Somaliland: Climate Change Forces Somaliland to Change Course


“Give a man a fish, and he will eat for a day. Teach a man to fish, and he will eat for a lifetime.” Anne Isabella Thackeray Ritchie’s (1837–1919)

Somalilandsun- Somaliland in the Horn of Africa can not continue to focus on pastoralism and cattle, camels and goats as the dominant form of life and the crucial element of the economy. Climate change with increasingly frequent prolonged droughts has made it impossible thus the traditional way of life is no longer sustainable

Somaliland which elected a new government in November 2017 saw the incoming President Musa Behi Abdi merge the Ministry of Livestock with Fisheries, and given additional resources.Ther enlarged ministry has as  Minister  Hassan Mohamed Gafadhi, who has wide and long political experience, and also direct experience in development work. According to Minister Hassan, his ministry representing ther government of Somaliland has two future strategies are

Somaliland livestock and fisheries development Minister Hassan Mohamed Gafadhi

1.    To promote the development of Somaliland’s coastal communities by promoting fisheries. Among the ideas in the strategy is also to see if new opportunities for some of Somaliland’s thousands of internally displaced persons IDPs can be created in new communities built by the coast. They are not refugees for war, but hunger refugees who live in camps because of the drought.

2.    To seek a partial replacement of the traditional form of pastoralist-based livestock breeding with breeding based on feeding of cattle caught. The drought means that lean animals wander huge distances to seek water and feed. Water and feed consumption can be reduced if the cattle are fenced. The government will create a demonstration and training farm where you will try out the possibilities that can only be utilized in areas where cultivation is possible. According to the Ministry of Fisheries and Cattle, there are areas in Somaliland, where one hundred and ten years ago usually received 800 mm rain per year, but now only 350 millimeters fall.The drought kills the animals Statistics for Somaliland is not very precise, but in 2017 it was estimated that about one and a half million of Somaliland’s about 4 million people were affected by the drought.

Exports of animals – especially to Saudi Arabia – are crucial for Somaliland’s economy

Exports of animals – especially to Saudi Arabia – are crucial for Somaliland’s economy, and exports have been progressing until some years ago. But the drought has also killed a very large proportion of the animals. According to the FAO, Somaliland exported in 2015 a total of almost 5 million sheep and goats, 300,000 cattle and 72,000 camels.There is hardly any tradition for fishing in Somaliland, but in these years there is a strong development on the way. The Danish Somali NGO FairFishing established a fishing station in Berbera in 2013. With cheap ice and freezing facilities, it gave the very modest fishing better conditions, and since then there has been a violent development.The EU has supported FairFishing with funds to create fisheries stations elsewhere in Somaliland and Puntland, and more commercial investments have also been made. Fishing remains only a niche, but the consumption of fish is rising rapidly. In Berbera, there have been 10-15 to about 70 active boats catching around 100 tons monthly, at the same time as prices have grown due to increased quality. Fishery resources in the sea around Somaliland are huge and there is a very large potential in fisheries, but it is also clear that fisheries cannot yet replace the traditional way of living.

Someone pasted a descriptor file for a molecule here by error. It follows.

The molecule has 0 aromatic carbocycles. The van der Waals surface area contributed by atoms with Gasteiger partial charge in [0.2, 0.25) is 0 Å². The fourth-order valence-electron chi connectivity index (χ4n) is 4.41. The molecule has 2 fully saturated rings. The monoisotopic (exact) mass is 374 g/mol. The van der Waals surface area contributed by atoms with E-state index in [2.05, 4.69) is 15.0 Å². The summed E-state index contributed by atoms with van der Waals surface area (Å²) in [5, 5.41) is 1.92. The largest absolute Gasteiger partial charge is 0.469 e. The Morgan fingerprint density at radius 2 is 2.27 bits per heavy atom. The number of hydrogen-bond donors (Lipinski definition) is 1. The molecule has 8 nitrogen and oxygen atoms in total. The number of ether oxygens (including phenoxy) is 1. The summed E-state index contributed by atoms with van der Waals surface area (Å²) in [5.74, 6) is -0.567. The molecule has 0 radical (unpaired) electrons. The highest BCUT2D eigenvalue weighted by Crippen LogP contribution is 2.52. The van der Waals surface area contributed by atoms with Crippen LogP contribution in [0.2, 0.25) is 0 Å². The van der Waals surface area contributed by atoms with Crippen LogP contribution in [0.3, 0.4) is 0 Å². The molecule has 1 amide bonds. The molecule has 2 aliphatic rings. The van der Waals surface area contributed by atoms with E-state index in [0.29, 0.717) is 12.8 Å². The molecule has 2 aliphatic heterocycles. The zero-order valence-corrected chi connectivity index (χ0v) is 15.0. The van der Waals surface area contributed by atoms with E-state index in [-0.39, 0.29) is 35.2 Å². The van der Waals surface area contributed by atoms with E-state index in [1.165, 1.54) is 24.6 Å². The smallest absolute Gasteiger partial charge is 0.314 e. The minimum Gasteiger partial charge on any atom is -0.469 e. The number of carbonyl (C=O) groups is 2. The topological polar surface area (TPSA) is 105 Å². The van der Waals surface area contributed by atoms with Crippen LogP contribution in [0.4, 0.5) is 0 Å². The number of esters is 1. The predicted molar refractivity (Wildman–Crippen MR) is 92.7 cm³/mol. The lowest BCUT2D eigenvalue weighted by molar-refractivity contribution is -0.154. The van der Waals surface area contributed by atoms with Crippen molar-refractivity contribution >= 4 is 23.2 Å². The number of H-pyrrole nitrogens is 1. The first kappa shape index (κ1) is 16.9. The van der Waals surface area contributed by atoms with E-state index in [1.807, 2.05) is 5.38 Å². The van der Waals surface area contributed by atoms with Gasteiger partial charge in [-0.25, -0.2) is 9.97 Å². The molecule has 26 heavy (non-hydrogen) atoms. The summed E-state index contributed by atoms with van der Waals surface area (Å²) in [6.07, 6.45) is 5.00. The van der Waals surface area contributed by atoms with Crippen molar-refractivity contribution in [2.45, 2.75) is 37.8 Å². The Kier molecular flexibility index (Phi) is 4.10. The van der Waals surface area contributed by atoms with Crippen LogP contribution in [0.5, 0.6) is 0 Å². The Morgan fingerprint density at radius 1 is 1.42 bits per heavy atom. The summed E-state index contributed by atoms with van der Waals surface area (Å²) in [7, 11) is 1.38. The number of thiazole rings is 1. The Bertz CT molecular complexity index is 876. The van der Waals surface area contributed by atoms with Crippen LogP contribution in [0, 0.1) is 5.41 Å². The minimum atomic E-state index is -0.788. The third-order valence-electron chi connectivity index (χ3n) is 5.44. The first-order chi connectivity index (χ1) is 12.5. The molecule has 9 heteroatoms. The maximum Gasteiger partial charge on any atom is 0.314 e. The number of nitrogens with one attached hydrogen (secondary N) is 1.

Not recognized as a country

Somaliland is an independent nation in the Horn of Africa, but not internationally recognized. In UN

Somaliland is an independent nation in the Horn of Africa, but not internationally recognized. In UN reports, etc. therefore Somaliland is considered as part of total Somalia. According to OCHA, the UN Humanitarian Assistance Organization, in January 2018, 5.4 million people in Somalia were in need of relief. For about half the emergency is acute and life threatening. The figure is slightly lower than half a year ago. The Whole Somalia probably has between 12 and 15 million inhabitants, but the number is uncertain both because of insufficient statistics and because millions of Somalis have fled.

The Danish Ministry of Foreign Affairs estimates that there are about 2 million internally displaced persons in Somalia, and almost 1 million fled to neighboring countries. Already in 2017, another one million displaced people became internally due to drought and conflictDanish Refugee Aid has a long tradition of work in Somalia and has just received a grant of 100 million. NOK from the Ministry of Foreign Affairs to efforts for internally displaced persons and returnees.

The author Knud Vilby is co-founder and board member of FairFishing – and has just returned from Somaliland.

Read original article in Dannish language titled Klimaændringer tvinger nu Somaliland til at ændre kurs